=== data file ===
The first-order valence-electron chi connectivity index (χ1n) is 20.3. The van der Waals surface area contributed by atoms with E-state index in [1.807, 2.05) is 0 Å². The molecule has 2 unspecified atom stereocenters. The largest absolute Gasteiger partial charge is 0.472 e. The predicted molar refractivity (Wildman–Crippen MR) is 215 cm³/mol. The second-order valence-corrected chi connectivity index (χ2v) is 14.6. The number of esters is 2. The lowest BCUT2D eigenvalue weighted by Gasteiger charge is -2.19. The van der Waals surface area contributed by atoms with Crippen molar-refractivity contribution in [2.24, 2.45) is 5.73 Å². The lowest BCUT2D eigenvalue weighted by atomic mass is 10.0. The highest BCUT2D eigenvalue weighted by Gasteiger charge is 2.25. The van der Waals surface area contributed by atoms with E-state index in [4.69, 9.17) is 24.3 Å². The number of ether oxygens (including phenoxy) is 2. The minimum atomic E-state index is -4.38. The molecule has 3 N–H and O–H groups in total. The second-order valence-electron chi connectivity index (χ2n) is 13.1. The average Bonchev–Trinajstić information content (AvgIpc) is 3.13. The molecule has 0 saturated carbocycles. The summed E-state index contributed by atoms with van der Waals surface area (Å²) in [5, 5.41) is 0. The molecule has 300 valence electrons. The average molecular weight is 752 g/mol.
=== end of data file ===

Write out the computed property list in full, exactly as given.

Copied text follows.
The first-order valence-electron chi connectivity index (χ1n) is 20.3. The van der Waals surface area contributed by atoms with E-state index in [1.807, 2.05) is 0 Å². The molecule has 2 unspecified atom stereocenters. The largest absolute Gasteiger partial charge is 0.472 e. The predicted molar refractivity (Wildman–Crippen MR) is 215 cm³/mol. The second-order valence-corrected chi connectivity index (χ2v) is 14.6. The number of esters is 2. The lowest BCUT2D eigenvalue weighted by Gasteiger charge is -2.19. The van der Waals surface area contributed by atoms with Crippen molar-refractivity contribution in [2.24, 2.45) is 5.73 Å². The lowest BCUT2D eigenvalue weighted by atomic mass is 10.0. The highest BCUT2D eigenvalue weighted by Gasteiger charge is 2.25. The van der Waals surface area contributed by atoms with E-state index in [4.69, 9.17) is 24.3 Å². The number of ether oxygens (including phenoxy) is 2. The minimum atomic E-state index is -4.38. The molecule has 3 N–H and O–H groups in total. The second-order valence-electron chi connectivity index (χ2n) is 13.1. The average Bonchev–Trinajstić information content (AvgIpc) is 3.13. The molecule has 0 saturated carbocycles. The summed E-state index contributed by atoms with van der Waals surface area (Å²) in [5, 5.41) is 0. The molecule has 300 valence electrons. The average molecular weight is 752 g/mol.